Andres Kuusik: How Can Traditional Companies Collaborate with Startups?
Startups should be seen as engines for growth, writes Andres Kuusik, the Head of Marketing Chair in the University of Tartu and one of the founders of the business festival sTARTUp Day.
Everybody knows that 90 percent of startups fail. But what about the remaining ten percent? Most of these are bought by big corporations. In 2016, a study carried out by Mind the Bridge and CrunchBase found out that big corporations from the United Kingdom and especially from Silicon Valley are outstanding in this field. Regarding Europe, the biggest acquisitions of startups were carried out by Great Britain’s and Germany’s corporations. Sweden was in the fourth and Finland in the eighth place. Estonia was not part of the list. So, a question arises – if Estonia has gained fame for a high number of startups, why can’t we also be a leader in buying startups? Couldn’t this be our next success mode that would make businesses grow and keep all the talents in their home?
The founder of the lean startup methods, entrepreneur Steve Blank has brought out three levels of innovation. The first level means constant innovation – company deals with their main operations and with daily business. On that level, existing products are developed further, and maybe some new products are made. The risks are low because the business model has already been established and there is enough information about marketplace needs and resources necessary for production. On this level, the company can manage product development with their own resources.
Andres Kuusik, co-founder of sTARTUp Day
Second innovation level means getting to the point where a business starts to develop a new business model in their field. For example, a company which has so far only sold products to the market now wishes to start renting them. The risks are higher because, despite the familiar market, they have not yet made money this way. This requires a lot more testing and time but the potential growth can be a lot bigger. The highest level of risk comes with radical innovation, where all is unfamiliar. In product development, it is reasonable to use modern and flexible methods, where the number of tests and iterations is very high. This is the playground for startups. That is why it’s useful for traditional companies to think about buying innovation or in other words buying external product development when it comes to the second or third level of innovation.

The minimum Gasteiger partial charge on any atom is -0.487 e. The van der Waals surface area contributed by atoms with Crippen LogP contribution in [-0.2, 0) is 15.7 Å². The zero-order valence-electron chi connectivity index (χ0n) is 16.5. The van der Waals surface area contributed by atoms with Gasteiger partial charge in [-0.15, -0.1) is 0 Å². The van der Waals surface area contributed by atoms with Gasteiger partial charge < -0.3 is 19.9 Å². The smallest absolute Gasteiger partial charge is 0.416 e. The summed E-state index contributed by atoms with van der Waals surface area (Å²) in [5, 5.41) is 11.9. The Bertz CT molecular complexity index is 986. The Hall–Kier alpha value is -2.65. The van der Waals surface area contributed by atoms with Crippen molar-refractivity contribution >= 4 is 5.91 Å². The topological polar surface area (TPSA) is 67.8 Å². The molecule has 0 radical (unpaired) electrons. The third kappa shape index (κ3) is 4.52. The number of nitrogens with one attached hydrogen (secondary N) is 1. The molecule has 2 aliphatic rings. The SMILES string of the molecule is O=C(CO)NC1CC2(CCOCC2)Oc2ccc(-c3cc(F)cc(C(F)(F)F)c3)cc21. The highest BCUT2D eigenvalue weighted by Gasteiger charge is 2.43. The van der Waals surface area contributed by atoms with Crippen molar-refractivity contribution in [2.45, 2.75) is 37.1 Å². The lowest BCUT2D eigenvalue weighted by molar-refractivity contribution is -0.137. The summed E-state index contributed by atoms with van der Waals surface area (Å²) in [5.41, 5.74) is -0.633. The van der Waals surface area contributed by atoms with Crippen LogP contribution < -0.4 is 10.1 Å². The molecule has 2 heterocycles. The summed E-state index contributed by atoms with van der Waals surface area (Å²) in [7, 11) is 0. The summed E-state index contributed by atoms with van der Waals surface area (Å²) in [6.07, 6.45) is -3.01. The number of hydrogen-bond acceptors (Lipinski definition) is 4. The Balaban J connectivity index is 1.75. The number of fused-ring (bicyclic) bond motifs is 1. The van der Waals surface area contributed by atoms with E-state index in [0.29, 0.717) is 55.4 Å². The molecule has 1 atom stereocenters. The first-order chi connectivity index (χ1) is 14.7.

If Estonia has gained fame for high number of startups, why can’t we also be a leader in buying startups?
As said before, 90 percent of startups fail for some reason. To think about how many teams on daily basis deal with massive amount of ideas and developing them, most of which fail. For the company, it’s not very reasonable to keep the whole team on payroll. But at the same time, development is necessary, because otherwise a new business model may come and take your company’s place. Many companies have realized that they should gather startups around them by creating an attractive environment, for example, an incubator or an accelerator.
Tens or hundreds of motivated people seek new opportunities and business models in your field and under your eyes. Some companies support startups financially in their accelerator, but they can just help with a working space or by sharing knowledge. In the telecommunication sector, a good example is Elisa’s start-up program. The biggest and most known startup program in Estonia is called Prototron, which is created and carried out by Swedbank, Tallinn University of Technology (TalTech), and Tehnopol. The goal of that program is not to create revolutionary ideas in finance technology for Swedbank, but to develop entrepreneurship as a whole.
Horizon with the business model. Source: Steve Blank
In conclusion one can say that smarter companies have understood, that instead of the “develop and grow” model, “buy and grow” model guarantees a quicker and also a cheaper development. Why shouldn’t Estonia be another success story in this field? This is why we invite all of the representatives of traditional companies to attend sTARTUp Day business festival in Tartu on 23-25 of January 2019.
These are two inspiring days, during which you can listen to interesting speeches from 150 international speakers, get acquainted with startups in the demo area, listen to startups and student teams pitch their business ideas, organize meetups in the Swedbank’s lounge or in the matchmaking area made specifically for meeting with the startups you are interested in.
- The article was first published in Swedbank’s blog Kukkur (in Estonian).
The opportunities and challenges of startup-corporate collaboration will also be discussed on the stage of sTARTUp Day 2019 by Christian Von Den Brincken, Head of Business Development Ströer and others.